Besides rewarding ethical hackers from its pocket for responsibly reporting vulnerabilities in third-party open-source projects, Google today announced financial support for open source developers to help them arrange additional resources, prioritizing the security of their products.

The initiative, called “Patch Rewards Program,” was launched nearly 6 years ago, under which Google rewards hackers for reporting severe flaws in many widely used open source software, including OpenSSH, OpenSSL, Linux kernel, Apache, Nginx, jQuery, and OpenVPN.

So far, Google has paid hundreds of thousands of dollars as bounty to hackers across the world who helped improve the overall security of many crucial open source software and technologies that power the Internet, operating systems, and networks.

The company has now also decided to motivate volunteer work done by the open source community by providing upfront financial help to project teams, using which they can acquire additional development capacity.

The support is available for both small teams ($5,000) as well as for a large team ($30,000) of developers.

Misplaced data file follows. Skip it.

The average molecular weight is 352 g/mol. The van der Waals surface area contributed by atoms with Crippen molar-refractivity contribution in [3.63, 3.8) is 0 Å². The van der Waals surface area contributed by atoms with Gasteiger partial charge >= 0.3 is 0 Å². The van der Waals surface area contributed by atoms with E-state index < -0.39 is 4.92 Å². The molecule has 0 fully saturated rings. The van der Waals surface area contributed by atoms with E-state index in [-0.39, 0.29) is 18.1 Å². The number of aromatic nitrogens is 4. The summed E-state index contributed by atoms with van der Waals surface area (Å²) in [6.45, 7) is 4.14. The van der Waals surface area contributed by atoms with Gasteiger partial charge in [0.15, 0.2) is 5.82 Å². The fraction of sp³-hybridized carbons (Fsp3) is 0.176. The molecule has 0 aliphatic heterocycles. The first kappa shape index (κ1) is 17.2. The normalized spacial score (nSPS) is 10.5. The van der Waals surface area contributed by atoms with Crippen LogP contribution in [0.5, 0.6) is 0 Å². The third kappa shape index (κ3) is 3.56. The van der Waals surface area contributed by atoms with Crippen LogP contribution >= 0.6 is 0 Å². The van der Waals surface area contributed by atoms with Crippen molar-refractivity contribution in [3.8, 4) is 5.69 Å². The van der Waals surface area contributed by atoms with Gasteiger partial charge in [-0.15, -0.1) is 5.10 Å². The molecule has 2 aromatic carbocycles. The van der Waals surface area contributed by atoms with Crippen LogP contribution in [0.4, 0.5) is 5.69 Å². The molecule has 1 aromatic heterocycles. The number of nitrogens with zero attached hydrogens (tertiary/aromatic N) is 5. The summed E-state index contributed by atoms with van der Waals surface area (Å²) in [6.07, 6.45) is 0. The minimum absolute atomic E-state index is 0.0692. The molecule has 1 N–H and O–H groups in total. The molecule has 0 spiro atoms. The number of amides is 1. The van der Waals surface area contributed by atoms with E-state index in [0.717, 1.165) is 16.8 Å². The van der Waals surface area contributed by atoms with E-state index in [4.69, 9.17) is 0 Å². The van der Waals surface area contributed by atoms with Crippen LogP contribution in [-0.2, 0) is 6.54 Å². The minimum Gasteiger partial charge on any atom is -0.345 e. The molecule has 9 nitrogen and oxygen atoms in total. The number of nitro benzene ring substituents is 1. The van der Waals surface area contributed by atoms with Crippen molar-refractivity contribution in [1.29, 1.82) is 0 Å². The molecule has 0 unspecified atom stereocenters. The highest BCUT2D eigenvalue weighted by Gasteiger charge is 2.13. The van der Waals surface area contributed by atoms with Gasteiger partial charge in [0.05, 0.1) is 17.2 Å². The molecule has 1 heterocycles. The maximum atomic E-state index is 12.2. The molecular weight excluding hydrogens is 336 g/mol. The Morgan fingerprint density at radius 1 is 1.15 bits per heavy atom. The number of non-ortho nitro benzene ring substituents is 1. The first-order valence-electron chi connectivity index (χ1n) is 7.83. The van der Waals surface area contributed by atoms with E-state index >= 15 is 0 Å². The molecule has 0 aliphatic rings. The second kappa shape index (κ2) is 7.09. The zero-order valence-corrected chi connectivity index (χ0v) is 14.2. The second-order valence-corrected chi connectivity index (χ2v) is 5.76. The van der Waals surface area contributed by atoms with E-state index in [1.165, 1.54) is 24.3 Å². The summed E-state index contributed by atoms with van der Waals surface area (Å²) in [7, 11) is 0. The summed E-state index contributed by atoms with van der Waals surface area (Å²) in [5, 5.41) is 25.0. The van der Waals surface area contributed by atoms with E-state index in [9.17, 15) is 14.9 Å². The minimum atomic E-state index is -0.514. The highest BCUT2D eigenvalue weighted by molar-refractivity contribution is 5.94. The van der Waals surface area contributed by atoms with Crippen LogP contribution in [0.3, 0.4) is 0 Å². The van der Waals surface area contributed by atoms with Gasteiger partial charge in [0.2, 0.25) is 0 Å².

In a blog post published today, Google itself described that small teams could get the amount as a reward for fixing a small number of security issues.

Whereas, large open source teams need to use the funds to heavily invest in security, like providing support to find additional developers, or implementing significant new security features.

If you run any open source project or want to support any other open-source project, you can nominate it for support from Google by filling out

“Any open source project can be nominated for support. When selecting projects, the panel will put an emphasis on projects that either are vital to the health of the Internet or are end-user projects with a large user base,” Google says.

“Our Patch Reward Panel will review submissions on a monthly basis and select a number of projects that meet the program criteria.”

You can find more details on the Patch Rewards Program here, including the list of projects, types of acceptable vulnerabilities, and rewards for qualifying submissions, which ranges from $500 to $20,000.